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Éanna Hardwicke on The Sixth Commandment: ‘It’s a devastating story. I’m just glad that it reached people’

As the four-part BBC series comes to a close, the young Cork actor has received ecstatic reviews for his disturbing performance

Éanna Hardwicke, the charismatic young Cork actor who broke through in Normal People, has received ecstatic reviews for his disturbing performance as a notorious murderer in the BBC series The Sixth Commandment. Ending its four-episode run on Tuesday night, the show details how Ben Field plotted the death of retired schoolmaster Peter Farquhar in 2015. Field played on the timid older man’s kindness, ultimately persuading him to change his will in his tormentor’s favour. He then moved on to Farquhar’s Buckinghamshire neighbour Ann Moore-Martin. Field was convicted of Farquhar’s murder in 2019 and sentenced to life. He was acquitted of the attempted murder of Moore-Martin.

“Hardwicke manages to infuse Ben with such a disconcerting blend of calculation, charm and quiet, almost hidden glee in the harm he inflicts that it is impossible to look away,” Lucy Mangan wrote in the Guardian. “Hardwicke rises to the challenge,” Dan Einav noted in the Financial Times. “He simultaneously portrays what Peter and Ann saw in Benjamin Field as well as the sociopath underneath.” There was more where that came from. It is the sort of performance that makes careers.

“It’s gratifying because it’s just great when people are moved by something and connect with it on an emotional level,” Hardwicke tells The Irish Times. “Which I think people have with this show. It’s a devastating story. I’m just glad that it reached people. I knew the quality was there – because it’s in the writing. And you’ve got a great director and a brilliant cast. But there is still that bit of alchemy when it reaches an audience. That can be unpredictable. And it takes seeing it yourself for the first time to know what that is.”

He is right to praise the personnel involved. The hugely experienced Sarah Phelps, who recently adapted the political drama A Very British Scandal, is behind the script. Timothy Spall plays Farquhar. Anne Reid plays Moore-Martin. Sheila Hancock and Amanda Root are also among the cast. One can imagine such a project going badly wrong, but Phelps made sure to consult the families of both Farquhar and Moore-Martin. The drama revisits the true meaning of that much misused word “gaslighting”. Field’s psychological cruelty to both is harrowing.


“I don’t think you could make it without them being on board,” Hardwicke says of the families. “That takes enormous courage I would imagine – to support this and be involved in that process. It meant a huge deal ... I haven’t got their full response. So I won’t say if they felt it was accurate or true. But I know they were involved in the initial development of the script. You couldn’t really tell that story without them.”

Raised in Cork, Hardwicke has been leaning towards the business since taking a juvenile role in Conor McPherson’s 2009 film The Eclipse. A graduate of the Lir Academy at Trinity College Dublin, he made his film debut in Vivarium, which played as part of Critics Week at Cannes in 2019. A year later, he caught attention as troubled Rob Hegarty in Normal People, the TV hit of lockdown. Further acclaim came his way for this year’s rural drama Lakelands. The performance in The Sixth Commandment looks likely to interest awards voters when that time comes around. It is a complex turn that hints at even more disturbing depths never fully revealed. It must have been hard to shake it off at the end of the day.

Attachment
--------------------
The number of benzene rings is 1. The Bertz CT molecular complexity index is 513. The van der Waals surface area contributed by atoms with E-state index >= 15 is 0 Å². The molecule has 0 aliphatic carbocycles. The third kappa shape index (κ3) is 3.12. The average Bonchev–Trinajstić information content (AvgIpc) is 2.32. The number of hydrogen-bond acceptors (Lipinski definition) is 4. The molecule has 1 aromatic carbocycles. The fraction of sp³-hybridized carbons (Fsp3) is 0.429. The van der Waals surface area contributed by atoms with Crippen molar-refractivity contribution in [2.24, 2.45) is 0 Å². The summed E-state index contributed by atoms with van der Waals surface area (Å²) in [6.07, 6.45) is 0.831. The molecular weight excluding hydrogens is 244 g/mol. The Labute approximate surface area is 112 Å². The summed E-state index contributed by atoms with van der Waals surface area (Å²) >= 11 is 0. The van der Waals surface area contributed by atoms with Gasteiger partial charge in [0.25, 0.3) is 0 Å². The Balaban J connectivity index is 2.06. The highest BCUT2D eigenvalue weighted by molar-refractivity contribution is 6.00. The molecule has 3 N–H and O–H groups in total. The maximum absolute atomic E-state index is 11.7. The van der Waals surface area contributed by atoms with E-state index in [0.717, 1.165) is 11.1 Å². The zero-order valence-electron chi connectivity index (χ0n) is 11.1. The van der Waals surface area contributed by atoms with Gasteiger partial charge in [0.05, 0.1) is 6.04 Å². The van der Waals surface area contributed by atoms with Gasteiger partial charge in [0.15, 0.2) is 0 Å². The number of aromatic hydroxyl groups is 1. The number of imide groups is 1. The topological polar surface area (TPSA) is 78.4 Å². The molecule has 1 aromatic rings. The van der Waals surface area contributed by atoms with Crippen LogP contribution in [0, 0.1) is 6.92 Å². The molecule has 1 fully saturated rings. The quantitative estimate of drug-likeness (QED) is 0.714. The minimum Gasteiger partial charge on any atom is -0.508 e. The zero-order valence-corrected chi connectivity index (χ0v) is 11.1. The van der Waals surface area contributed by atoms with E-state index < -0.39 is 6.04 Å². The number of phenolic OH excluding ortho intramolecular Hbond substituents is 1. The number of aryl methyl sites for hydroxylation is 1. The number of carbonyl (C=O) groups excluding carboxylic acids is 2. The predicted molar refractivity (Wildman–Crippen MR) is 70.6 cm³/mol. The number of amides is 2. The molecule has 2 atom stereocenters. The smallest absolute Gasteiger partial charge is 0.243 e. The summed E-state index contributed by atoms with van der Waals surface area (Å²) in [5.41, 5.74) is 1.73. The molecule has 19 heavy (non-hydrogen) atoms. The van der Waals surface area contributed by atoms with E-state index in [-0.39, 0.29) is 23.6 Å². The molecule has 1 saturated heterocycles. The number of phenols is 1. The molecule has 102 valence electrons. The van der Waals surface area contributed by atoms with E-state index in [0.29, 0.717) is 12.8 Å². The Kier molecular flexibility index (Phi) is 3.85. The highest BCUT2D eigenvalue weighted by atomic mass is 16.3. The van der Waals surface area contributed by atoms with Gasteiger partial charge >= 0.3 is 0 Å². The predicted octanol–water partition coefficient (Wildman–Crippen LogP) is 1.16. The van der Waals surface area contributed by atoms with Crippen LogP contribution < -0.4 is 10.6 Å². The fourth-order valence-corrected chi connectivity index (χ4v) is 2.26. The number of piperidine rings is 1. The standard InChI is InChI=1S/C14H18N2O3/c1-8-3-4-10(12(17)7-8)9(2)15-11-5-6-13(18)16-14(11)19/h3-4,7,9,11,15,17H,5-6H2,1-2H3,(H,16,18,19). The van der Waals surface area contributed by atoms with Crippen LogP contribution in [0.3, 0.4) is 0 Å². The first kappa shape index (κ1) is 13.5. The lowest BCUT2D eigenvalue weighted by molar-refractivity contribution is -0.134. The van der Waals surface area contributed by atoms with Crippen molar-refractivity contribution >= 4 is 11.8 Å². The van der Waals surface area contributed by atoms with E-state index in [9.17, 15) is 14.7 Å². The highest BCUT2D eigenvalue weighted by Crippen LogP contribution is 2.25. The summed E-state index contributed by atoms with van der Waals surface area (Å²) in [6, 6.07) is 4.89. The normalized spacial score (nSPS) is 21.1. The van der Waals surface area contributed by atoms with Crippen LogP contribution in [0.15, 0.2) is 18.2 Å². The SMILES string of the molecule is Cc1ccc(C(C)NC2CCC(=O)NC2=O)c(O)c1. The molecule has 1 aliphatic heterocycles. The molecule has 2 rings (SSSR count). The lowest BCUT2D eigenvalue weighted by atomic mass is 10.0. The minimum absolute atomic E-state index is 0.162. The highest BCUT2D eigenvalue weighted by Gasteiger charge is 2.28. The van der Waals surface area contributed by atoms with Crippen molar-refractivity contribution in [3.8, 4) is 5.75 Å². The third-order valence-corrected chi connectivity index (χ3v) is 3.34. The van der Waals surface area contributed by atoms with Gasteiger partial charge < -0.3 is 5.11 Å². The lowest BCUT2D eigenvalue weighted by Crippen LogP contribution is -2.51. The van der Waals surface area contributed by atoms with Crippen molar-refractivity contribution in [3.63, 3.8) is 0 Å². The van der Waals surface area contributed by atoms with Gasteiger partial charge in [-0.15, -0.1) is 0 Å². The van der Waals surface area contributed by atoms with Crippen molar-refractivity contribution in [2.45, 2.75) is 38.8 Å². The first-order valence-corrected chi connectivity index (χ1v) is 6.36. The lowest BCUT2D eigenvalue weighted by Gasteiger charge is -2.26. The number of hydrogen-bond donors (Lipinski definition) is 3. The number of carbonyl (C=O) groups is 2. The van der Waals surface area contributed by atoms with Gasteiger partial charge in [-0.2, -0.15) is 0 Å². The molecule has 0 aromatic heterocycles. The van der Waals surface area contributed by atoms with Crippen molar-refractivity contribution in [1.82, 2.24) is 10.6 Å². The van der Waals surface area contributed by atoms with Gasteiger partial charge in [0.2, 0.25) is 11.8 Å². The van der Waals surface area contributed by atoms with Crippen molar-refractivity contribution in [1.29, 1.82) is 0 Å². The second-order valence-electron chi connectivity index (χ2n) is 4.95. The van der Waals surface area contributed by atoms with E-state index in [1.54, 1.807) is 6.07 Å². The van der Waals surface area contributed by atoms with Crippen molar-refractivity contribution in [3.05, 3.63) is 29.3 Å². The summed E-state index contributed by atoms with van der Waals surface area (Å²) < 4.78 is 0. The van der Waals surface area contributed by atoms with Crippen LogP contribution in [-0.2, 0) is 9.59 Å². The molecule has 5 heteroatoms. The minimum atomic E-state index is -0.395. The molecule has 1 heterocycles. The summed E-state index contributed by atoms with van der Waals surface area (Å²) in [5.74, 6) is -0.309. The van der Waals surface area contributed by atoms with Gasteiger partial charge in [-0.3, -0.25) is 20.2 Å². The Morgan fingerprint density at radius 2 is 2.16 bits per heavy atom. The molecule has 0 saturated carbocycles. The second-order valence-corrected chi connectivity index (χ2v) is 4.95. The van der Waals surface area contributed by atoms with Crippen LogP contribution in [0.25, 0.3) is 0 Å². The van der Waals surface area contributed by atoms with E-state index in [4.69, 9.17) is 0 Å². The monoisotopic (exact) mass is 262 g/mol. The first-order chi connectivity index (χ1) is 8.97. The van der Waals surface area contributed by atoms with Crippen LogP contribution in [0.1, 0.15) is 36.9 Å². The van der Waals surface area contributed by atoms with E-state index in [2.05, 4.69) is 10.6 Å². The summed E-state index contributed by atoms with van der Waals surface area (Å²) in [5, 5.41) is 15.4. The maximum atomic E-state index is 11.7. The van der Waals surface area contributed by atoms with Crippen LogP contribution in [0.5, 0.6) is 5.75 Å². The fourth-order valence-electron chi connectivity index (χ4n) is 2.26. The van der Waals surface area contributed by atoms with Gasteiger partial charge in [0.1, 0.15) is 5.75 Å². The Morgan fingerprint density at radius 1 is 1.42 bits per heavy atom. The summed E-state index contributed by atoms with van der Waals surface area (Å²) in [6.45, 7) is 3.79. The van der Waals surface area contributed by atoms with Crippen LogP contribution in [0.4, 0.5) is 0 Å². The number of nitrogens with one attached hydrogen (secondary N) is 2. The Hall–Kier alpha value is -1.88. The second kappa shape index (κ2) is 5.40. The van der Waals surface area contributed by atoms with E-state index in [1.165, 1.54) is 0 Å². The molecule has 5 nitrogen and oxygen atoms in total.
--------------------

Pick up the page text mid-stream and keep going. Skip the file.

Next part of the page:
“I can shake it off,” Hardwicke says, cautiously. “What lingers is the story itself. We are very close to the story every day. We are thinking about what actually happened every day. And that doesn’t go away. Because it’s a true story – because there’s a greater responsibility than there is with fictional stories. I spent every hour that I could thinking about the next day’s scenes. We always had proximity to the story. Peter and Ann are quite present.”

Was Hardwicke familiar with the story before the script landed on his mat?

“I had only a vague recollection of reading it in the news,” he says. “It was a much bigger story in the UK than it was in Ireland. I was introduced to it when I got the script. And then I watched the documentary, Catching a Killer – the executive producer of that was an executive producer on this. I read everything I could. I was struck by how devastating it was, but also how eerie it was. In this tiny, tiny, very quiet village – to have people targeted for a particular vulnerability. It was pretty horrendous.”

It was like an education really. Because not only are they brilliant actors, they are also just really interesting people

Hardwicke already has a wealth of experience and education, but it must have been inspiring to be part of such a distinguished cast. There is so much to learn from the likes of Timothy Spall, Anne Reid and Sheila Hancock. He is going among royalty.

“It was like an education really,” he says. “Because not only are they brilliant actors, they are also just really interesting people – curious people who I learned so much from in between takes and just being on set with them. They are incredibly dedicated, generous actors. It was incredible to watch them transform in front of your eyes. [Timothy Spall] is known for that, and he does it better than anyone else. And Anne is this incredibly magnetic actor. She pulls you in. You forget that anyone else is in the room. The experience elevates what you’re doing.”

Hardwicke will next be seen opposite Saoirse-Monica Jackson in the thriller series The Doll Factory for Paramount+. After his performance in The Sixth Commandment, anything is then possible.

Episode four of The Sixth Commandment screens on BBC One on Tuesday, July 25th, at 9pm